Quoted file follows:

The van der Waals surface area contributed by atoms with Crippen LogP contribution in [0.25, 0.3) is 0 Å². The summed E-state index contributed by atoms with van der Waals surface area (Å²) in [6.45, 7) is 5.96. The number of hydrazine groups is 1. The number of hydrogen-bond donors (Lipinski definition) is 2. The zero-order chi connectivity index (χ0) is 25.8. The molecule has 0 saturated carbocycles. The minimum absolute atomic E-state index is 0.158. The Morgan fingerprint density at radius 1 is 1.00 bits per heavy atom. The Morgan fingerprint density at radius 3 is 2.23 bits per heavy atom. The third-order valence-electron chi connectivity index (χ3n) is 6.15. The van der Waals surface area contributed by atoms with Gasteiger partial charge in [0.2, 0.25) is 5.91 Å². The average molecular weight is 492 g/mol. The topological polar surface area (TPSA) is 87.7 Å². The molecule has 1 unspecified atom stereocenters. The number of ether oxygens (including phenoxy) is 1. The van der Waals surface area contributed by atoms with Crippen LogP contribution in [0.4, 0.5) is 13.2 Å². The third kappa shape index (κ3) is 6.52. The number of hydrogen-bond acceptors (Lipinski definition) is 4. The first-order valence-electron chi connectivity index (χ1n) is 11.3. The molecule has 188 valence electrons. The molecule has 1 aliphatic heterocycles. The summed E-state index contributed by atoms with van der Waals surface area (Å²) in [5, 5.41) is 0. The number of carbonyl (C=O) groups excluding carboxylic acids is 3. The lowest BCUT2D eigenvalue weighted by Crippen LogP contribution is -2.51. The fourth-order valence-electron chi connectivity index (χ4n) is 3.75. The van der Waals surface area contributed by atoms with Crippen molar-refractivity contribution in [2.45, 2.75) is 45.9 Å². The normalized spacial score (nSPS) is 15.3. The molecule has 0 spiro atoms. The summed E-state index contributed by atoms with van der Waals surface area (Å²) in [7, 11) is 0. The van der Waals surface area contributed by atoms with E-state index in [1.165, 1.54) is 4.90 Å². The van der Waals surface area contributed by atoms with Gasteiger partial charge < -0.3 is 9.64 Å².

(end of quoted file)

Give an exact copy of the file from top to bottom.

The van der Waals surface area contributed by atoms with Crippen LogP contribution in [0.25, 0.3) is 0 Å². The summed E-state index contributed by atoms with van der Waals surface area (Å²) in [6.45, 7) is 5.96. The number of hydrazine groups is 1. The number of hydrogen-bond donors (Lipinski definition) is 2. The zero-order chi connectivity index (χ0) is 25.8. The molecule has 0 saturated carbocycles. The minimum absolute atomic E-state index is 0.158. The Morgan fingerprint density at radius 1 is 1.00 bits per heavy atom. The Morgan fingerprint density at radius 3 is 2.23 bits per heavy atom. The third-order valence-electron chi connectivity index (χ3n) is 6.15. The van der Waals surface area contributed by atoms with Gasteiger partial charge in [0.2, 0.25) is 5.91 Å². The average molecular weight is 492 g/mol. The topological polar surface area (TPSA) is 87.7 Å². The molecule has 1 unspecified atom stereocenters. The number of ether oxygens (including phenoxy) is 1. The van der Waals surface area contributed by atoms with Crippen LogP contribution in [0.4, 0.5) is 13.2 Å². The third kappa shape index (κ3) is 6.52. The number of hydrogen-bond acceptors (Lipinski definition) is 4. The first-order valence-electron chi connectivity index (χ1n) is 11.3. The molecule has 188 valence electrons. The molecule has 1 aliphatic heterocycles. The summed E-state index contributed by atoms with van der Waals surface area (Å²) in [5, 5.41) is 0. The number of carbonyl (C=O) groups excluding carboxylic acids is 3. The lowest BCUT2D eigenvalue weighted by Crippen LogP contribution is -2.51. The fourth-order valence-electron chi connectivity index (χ4n) is 3.75. The van der Waals surface area contributed by atoms with Crippen molar-refractivity contribution in [2.45, 2.75) is 45.9 Å². The normalized spacial score (nSPS) is 15.3. The molecule has 0 spiro atoms. The summed E-state index contributed by atoms with van der Waals surface area (Å²) in [7, 11) is 0. The van der Waals surface area contributed by atoms with E-state index in [1.165, 1.54) is 4.90 Å². The van der Waals surface area contributed by atoms with Gasteiger partial charge < -0.3 is 9.64 Å².